Are you currently working on any other writing projects? Can you tell us a little bit about them? 

I am now writing a Regency story about some twentyish twins, a gentleman and lady, and their eccentric mother.  It is very different from Companion, swirling with emotion.  The mother keeps mostly to a dusty, octagonal attic room, where she obsesses over a trunk with a brass plate that reads “For the Skylark.”  She is quite distant from her twins and has rules that they are to strictly follow.  The young man, Dante, begins to want to break the rule about staying away from the gate (meaning never leave the property) and the girl is terrified of what might happen if he does so.  She wants him to stay home and leave well enough alone.  The question develops, what is behind the mother’s behavior?  Both my books are sweet romances with mystery and humor.

               -Thanks so very much!

Make sure you check back in tomorrow for my review of The Companion of Lady Holmeshire and a chance to win a copy for yourself!  For more information on Debra and her novel check out her website here.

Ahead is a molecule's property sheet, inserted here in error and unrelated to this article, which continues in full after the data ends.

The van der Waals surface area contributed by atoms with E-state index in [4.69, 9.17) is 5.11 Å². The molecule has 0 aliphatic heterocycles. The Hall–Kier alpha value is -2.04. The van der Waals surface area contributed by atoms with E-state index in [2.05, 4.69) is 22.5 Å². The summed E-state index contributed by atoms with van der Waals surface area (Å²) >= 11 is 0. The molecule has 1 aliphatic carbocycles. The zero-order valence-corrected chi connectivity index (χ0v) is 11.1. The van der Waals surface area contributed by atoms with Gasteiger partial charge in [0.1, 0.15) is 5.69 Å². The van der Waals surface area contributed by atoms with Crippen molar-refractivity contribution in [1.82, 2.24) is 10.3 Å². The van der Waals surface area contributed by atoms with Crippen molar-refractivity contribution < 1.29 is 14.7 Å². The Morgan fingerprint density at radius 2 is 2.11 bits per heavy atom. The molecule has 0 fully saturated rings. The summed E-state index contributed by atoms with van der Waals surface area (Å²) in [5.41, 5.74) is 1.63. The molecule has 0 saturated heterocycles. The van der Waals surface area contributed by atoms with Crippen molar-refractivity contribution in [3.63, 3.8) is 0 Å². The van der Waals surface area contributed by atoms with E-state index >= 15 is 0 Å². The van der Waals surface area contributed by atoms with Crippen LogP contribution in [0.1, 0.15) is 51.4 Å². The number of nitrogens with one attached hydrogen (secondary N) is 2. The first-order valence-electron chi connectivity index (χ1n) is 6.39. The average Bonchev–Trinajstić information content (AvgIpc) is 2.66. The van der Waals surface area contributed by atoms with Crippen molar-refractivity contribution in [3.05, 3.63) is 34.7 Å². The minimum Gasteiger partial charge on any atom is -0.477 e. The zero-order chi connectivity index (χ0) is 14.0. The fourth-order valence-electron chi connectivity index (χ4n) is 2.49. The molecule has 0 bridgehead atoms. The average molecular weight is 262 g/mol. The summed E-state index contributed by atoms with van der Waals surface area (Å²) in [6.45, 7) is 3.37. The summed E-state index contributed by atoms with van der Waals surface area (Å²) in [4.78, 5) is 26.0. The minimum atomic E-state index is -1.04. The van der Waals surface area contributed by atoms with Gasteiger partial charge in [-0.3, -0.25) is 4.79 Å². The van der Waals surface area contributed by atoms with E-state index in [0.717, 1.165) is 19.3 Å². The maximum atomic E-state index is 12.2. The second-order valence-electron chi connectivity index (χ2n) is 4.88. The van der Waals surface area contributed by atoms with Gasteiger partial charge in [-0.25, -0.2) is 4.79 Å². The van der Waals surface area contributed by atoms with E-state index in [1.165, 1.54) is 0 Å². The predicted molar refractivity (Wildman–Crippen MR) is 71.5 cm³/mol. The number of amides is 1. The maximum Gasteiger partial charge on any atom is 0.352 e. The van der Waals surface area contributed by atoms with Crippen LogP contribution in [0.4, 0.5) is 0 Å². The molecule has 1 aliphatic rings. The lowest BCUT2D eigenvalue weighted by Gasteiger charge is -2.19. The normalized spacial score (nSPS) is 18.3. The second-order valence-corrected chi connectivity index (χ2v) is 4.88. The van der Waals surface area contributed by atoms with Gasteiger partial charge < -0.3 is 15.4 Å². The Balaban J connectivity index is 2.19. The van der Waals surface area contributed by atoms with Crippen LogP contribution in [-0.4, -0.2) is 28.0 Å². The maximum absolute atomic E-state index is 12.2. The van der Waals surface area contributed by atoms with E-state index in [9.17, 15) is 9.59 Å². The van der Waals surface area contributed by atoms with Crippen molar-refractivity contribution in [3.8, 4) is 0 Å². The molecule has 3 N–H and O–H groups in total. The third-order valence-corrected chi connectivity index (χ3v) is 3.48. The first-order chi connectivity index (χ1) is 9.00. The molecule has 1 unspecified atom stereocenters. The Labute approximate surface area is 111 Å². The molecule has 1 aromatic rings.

Advertisements

9 thoughts on “An Interview With Debra Brown; Author of The Companion of Lady Holmeshire

  1. Hi Kimberly, thanks so much for having me here! I appreciate the opportunity to share my thoughts, and hope to hear from your readers. I wonder how they would answer some of those questions, too! 🙂

  2. Great interview! I love finding out certain customs of different eras and to learn more about the Victorian era is fascinating. I envy you Debra that you have an ease with outlines! I can never seem to plan it all out patiently. Any tips? Kimberly, I can’t wait to read your review of the book and I’ll certainly have to see if I can win a copy! Thank you both!

  3. What happened; I wrote here this morning and it has disappeared. ??? Maybe I forgot to click the Post Comment button.

    Anyway, I should be used to rewriting, shouldn’t I? 🙂